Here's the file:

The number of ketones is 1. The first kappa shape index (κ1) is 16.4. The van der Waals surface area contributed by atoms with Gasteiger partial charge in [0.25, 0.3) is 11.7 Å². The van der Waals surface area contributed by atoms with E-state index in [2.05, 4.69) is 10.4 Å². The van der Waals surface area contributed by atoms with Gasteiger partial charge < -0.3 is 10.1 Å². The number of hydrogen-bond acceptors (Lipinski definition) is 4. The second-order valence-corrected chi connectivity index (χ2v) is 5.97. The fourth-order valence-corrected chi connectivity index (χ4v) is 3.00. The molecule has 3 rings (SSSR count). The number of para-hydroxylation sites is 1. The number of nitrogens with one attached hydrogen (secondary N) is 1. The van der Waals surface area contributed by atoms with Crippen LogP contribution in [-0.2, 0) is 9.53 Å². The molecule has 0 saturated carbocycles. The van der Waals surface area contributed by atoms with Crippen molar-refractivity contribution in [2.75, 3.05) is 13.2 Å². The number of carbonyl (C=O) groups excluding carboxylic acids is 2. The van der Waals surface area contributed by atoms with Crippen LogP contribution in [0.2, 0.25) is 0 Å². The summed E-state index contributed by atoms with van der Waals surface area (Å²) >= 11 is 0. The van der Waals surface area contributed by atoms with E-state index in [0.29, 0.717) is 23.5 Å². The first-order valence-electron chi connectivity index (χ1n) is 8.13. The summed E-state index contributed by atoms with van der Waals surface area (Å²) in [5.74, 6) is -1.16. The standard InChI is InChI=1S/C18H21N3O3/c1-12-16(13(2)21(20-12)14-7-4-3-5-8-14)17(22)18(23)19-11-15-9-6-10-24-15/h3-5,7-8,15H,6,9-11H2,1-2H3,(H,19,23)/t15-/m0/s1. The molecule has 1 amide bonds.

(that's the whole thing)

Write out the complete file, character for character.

The number of ketones is 1. The first kappa shape index (κ1) is 16.4. The van der Waals surface area contributed by atoms with Gasteiger partial charge in [0.25, 0.3) is 11.7 Å². The van der Waals surface area contributed by atoms with E-state index in [2.05, 4.69) is 10.4 Å². The van der Waals surface area contributed by atoms with Gasteiger partial charge < -0.3 is 10.1 Å². The number of hydrogen-bond acceptors (Lipinski definition) is 4. The second-order valence-corrected chi connectivity index (χ2v) is 5.97. The fourth-order valence-corrected chi connectivity index (χ4v) is 3.00. The molecule has 3 rings (SSSR count). The number of para-hydroxylation sites is 1. The number of nitrogens with one attached hydrogen (secondary N) is 1. The van der Waals surface area contributed by atoms with Crippen LogP contribution in [-0.2, 0) is 9.53 Å². The molecule has 0 saturated carbocycles. The van der Waals surface area contributed by atoms with Crippen molar-refractivity contribution in [2.75, 3.05) is 13.2 Å². The number of carbonyl (C=O) groups excluding carboxylic acids is 2. The van der Waals surface area contributed by atoms with Crippen LogP contribution in [0.2, 0.25) is 0 Å². The summed E-state index contributed by atoms with van der Waals surface area (Å²) >= 11 is 0. The van der Waals surface area contributed by atoms with E-state index in [0.29, 0.717) is 23.5 Å². The first-order valence-electron chi connectivity index (χ1n) is 8.13. The summed E-state index contributed by atoms with van der Waals surface area (Å²) in [5.74, 6) is -1.16. The standard InChI is InChI=1S/C18H21N3O3/c1-12-16(13(2)21(20-12)14-7-4-3-5-8-14)17(22)18(23)19-11-15-9-6-10-24-15/h3-5,7-8,15H,6,9-11H2,1-2H3,(H,19,23)/t15-/m0/s1. The molecule has 1 amide bonds.